Living as we are in the possible post-singularity well into digital frontier, I’ve been thinking a lot about the meaning of digital audio with regards to music creation. Taking the assumption that the two greatest factors at play in the development of contemporary music are the spread of personal digital technology and the somewhat-related slow death of the pop music industry as we know it, this is an unprecedented time for musical creation. Optimistically, this should lead to a death of criticism, established rules of musical tradition and commercial-led developments on music. Realistically, we don’t seem to have achieved the anarcho-digital utopia hinted at by Stockhausen et al, but in this first part of an ongoing series of the state of digital music, I’m just going to look at how this inspires me personally.
Production as Performance
I recently discovered an interview with now-regaled producer/songwriter Dan Snaith (of Caribou) that he gave back when his first record was released in 2007. He talks quite refreshingly about taking a slapdash, iconoclastic approach to production that throws the established rules out the window that’s particularly representative of the current state of digital music.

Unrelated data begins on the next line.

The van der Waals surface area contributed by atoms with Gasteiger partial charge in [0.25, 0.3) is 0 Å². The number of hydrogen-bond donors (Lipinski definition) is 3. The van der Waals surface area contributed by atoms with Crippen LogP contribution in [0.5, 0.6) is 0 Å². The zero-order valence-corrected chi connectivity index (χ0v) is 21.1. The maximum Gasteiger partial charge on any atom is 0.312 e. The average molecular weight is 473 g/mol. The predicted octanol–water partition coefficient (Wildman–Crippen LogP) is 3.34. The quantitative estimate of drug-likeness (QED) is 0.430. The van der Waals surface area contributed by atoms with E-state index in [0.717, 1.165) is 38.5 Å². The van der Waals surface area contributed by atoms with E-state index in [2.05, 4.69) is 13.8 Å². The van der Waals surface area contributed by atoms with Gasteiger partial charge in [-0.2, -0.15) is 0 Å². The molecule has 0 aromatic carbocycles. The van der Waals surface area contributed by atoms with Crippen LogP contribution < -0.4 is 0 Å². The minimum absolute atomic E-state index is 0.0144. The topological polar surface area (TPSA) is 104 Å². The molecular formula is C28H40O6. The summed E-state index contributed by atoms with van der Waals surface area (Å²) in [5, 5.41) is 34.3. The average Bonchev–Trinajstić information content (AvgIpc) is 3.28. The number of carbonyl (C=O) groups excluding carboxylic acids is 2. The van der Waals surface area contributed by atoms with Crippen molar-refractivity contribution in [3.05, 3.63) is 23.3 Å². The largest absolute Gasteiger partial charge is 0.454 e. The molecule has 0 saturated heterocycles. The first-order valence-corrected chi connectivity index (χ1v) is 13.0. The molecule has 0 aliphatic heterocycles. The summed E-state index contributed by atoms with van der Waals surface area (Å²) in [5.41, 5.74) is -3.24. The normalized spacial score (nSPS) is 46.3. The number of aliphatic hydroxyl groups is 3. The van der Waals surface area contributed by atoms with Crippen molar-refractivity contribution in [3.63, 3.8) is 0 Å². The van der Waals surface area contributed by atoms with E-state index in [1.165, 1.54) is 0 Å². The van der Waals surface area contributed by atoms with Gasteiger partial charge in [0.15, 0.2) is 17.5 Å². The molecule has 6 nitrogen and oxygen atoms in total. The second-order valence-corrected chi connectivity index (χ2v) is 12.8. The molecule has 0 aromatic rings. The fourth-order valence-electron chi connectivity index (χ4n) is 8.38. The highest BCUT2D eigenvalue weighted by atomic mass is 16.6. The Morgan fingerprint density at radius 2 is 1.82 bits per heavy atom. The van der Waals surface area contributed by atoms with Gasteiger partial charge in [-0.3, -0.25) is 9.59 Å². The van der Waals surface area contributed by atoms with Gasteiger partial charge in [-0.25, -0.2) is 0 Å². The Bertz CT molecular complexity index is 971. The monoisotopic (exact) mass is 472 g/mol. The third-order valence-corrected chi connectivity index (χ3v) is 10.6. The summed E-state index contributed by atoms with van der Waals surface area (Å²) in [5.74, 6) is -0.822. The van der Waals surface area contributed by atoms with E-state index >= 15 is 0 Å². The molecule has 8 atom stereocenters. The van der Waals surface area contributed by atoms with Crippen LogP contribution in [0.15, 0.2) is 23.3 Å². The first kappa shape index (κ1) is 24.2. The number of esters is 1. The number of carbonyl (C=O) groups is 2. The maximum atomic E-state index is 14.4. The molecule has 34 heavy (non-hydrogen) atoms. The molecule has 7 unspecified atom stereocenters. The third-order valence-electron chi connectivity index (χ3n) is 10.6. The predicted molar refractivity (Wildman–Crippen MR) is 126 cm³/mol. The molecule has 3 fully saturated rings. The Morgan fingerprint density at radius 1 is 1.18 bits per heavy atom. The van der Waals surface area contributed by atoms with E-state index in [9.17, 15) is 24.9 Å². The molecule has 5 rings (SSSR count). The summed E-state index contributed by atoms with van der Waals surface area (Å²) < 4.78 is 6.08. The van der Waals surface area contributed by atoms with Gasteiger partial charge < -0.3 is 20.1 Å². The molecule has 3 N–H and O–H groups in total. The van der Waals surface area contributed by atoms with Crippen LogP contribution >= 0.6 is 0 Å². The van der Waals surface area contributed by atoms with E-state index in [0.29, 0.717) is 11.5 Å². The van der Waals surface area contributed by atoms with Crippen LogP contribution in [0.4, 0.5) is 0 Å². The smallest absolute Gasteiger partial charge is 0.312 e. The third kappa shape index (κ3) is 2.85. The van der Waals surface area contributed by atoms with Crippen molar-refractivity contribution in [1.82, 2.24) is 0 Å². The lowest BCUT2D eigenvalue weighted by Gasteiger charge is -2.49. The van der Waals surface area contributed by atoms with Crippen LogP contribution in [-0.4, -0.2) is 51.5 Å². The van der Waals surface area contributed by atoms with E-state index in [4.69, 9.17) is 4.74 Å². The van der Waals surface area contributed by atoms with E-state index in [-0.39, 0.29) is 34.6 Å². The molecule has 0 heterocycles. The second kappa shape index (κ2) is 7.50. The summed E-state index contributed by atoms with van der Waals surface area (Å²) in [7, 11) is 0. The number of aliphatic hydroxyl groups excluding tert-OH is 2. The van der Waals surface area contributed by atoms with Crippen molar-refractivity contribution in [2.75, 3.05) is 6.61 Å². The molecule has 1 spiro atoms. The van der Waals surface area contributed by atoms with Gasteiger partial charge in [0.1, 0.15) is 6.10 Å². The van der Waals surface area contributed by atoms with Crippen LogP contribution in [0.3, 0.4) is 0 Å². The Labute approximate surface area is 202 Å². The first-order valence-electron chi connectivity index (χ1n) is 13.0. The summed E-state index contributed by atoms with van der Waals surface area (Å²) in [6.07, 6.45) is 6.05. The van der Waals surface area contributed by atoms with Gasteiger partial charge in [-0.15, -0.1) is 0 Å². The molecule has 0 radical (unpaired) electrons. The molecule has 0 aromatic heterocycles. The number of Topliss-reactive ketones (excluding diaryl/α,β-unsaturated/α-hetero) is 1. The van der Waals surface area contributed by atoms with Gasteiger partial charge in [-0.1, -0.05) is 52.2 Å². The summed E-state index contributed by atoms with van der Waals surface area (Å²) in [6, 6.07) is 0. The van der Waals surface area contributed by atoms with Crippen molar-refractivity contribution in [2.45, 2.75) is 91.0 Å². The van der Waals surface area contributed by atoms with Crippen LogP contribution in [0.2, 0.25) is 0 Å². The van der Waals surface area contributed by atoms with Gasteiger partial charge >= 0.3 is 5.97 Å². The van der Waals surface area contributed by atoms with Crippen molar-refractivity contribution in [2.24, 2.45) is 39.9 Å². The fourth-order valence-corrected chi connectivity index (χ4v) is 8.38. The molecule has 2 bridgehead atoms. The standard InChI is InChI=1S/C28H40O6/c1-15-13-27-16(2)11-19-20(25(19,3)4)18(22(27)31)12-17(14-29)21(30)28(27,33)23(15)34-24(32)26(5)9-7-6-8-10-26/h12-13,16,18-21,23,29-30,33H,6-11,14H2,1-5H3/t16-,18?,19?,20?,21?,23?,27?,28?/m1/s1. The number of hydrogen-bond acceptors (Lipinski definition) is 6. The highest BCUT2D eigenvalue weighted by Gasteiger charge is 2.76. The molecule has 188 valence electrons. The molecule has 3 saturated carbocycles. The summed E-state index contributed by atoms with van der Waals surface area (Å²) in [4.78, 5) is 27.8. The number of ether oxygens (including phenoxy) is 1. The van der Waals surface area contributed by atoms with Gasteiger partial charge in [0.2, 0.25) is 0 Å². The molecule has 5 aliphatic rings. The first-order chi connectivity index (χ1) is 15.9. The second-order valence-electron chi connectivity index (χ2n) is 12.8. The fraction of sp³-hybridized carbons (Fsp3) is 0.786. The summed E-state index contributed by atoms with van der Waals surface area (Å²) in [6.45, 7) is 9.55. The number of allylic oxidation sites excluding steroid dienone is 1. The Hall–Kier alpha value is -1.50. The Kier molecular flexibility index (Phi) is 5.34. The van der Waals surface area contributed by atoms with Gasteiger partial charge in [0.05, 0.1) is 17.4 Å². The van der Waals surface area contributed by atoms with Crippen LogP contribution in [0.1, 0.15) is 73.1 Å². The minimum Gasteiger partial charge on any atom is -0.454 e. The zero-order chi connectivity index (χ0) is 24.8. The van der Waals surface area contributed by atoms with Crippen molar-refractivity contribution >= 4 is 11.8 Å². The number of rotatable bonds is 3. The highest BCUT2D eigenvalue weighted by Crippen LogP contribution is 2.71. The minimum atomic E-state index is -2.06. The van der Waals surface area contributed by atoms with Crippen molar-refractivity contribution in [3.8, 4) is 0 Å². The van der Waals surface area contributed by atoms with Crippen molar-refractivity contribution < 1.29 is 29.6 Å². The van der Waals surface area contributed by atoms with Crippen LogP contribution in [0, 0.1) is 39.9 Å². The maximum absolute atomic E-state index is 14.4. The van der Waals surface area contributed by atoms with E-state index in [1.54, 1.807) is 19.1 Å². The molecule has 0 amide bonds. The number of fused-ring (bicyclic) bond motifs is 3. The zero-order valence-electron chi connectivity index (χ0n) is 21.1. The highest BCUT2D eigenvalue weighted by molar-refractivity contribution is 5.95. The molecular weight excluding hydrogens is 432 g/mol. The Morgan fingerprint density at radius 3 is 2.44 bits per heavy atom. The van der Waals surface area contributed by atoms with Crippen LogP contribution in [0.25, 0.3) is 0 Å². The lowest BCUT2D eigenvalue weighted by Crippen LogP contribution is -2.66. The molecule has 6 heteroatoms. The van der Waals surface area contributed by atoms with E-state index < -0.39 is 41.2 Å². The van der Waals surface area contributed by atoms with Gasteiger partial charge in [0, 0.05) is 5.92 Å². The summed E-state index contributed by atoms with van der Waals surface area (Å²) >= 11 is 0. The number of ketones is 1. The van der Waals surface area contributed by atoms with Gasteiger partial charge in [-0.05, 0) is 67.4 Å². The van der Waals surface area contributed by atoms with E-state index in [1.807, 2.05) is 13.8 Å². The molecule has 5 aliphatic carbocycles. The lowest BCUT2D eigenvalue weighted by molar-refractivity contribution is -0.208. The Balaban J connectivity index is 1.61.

In particular, I highly agree with his views on compression – “Some people say that when compression is used right, the listener shouldn’t be able to discern it. I beg to differ. […] I just don’t know much about recording in the traditional sense, and any gear I’ve had I’ve always just messed around with.”